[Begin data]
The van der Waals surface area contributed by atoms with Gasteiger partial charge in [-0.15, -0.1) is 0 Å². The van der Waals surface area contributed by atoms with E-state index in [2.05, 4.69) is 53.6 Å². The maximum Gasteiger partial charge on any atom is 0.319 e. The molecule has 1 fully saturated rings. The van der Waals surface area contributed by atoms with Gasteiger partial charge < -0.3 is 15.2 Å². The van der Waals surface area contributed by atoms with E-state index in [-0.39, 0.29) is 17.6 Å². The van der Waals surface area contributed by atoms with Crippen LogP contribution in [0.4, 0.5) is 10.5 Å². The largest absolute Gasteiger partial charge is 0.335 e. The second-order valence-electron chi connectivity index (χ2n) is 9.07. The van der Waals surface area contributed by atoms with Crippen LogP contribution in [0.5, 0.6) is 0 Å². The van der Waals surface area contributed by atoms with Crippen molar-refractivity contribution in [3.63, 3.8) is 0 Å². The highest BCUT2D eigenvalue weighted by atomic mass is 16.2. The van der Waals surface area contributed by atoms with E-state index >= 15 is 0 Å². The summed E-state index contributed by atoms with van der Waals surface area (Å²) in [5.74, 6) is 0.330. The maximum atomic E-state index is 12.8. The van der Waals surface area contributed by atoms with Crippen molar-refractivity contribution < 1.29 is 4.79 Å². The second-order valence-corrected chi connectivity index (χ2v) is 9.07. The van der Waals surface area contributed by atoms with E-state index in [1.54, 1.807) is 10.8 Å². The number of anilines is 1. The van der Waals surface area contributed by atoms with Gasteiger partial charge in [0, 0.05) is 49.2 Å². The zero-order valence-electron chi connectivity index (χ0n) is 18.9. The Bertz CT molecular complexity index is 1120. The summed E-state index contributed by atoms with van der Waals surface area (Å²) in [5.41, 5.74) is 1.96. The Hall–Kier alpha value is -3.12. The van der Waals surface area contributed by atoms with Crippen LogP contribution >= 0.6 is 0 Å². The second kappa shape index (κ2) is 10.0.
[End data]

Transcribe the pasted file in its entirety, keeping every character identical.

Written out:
The van der Waals surface area contributed by atoms with Gasteiger partial charge in [-0.15, -0.1) is 0 Å². The van der Waals surface area contributed by atoms with E-state index in [2.05, 4.69) is 53.6 Å². The maximum Gasteiger partial charge on any atom is 0.319 e. The molecule has 1 fully saturated rings. The van der Waals surface area contributed by atoms with Gasteiger partial charge < -0.3 is 15.2 Å². The van der Waals surface area contributed by atoms with E-state index in [-0.39, 0.29) is 17.6 Å². The van der Waals surface area contributed by atoms with Crippen LogP contribution in [0.4, 0.5) is 10.5 Å². The largest absolute Gasteiger partial charge is 0.335 e. The second-order valence-electron chi connectivity index (χ2n) is 9.07. The van der Waals surface area contributed by atoms with Crippen LogP contribution in [0.5, 0.6) is 0 Å². The van der Waals surface area contributed by atoms with Crippen molar-refractivity contribution in [3.63, 3.8) is 0 Å². The highest BCUT2D eigenvalue weighted by atomic mass is 16.2. The van der Waals surface area contributed by atoms with E-state index >= 15 is 0 Å². The summed E-state index contributed by atoms with van der Waals surface area (Å²) in [5.74, 6) is 0.330. The maximum atomic E-state index is 12.8. The van der Waals surface area contributed by atoms with Crippen molar-refractivity contribution < 1.29 is 4.79 Å². The second-order valence-corrected chi connectivity index (χ2v) is 9.07. The van der Waals surface area contributed by atoms with E-state index in [1.54, 1.807) is 10.8 Å². The number of anilines is 1. The van der Waals surface area contributed by atoms with Gasteiger partial charge in [0, 0.05) is 49.2 Å². The zero-order valence-electron chi connectivity index (χ0n) is 18.9. The Bertz CT molecular complexity index is 1120. The summed E-state index contributed by atoms with van der Waals surface area (Å²) in [5.41, 5.74) is 1.96. The Hall–Kier alpha value is -3.12. The van der Waals surface area contributed by atoms with Crippen LogP contribution >= 0.6 is 0 Å². The second kappa shape index (κ2) is 10.0.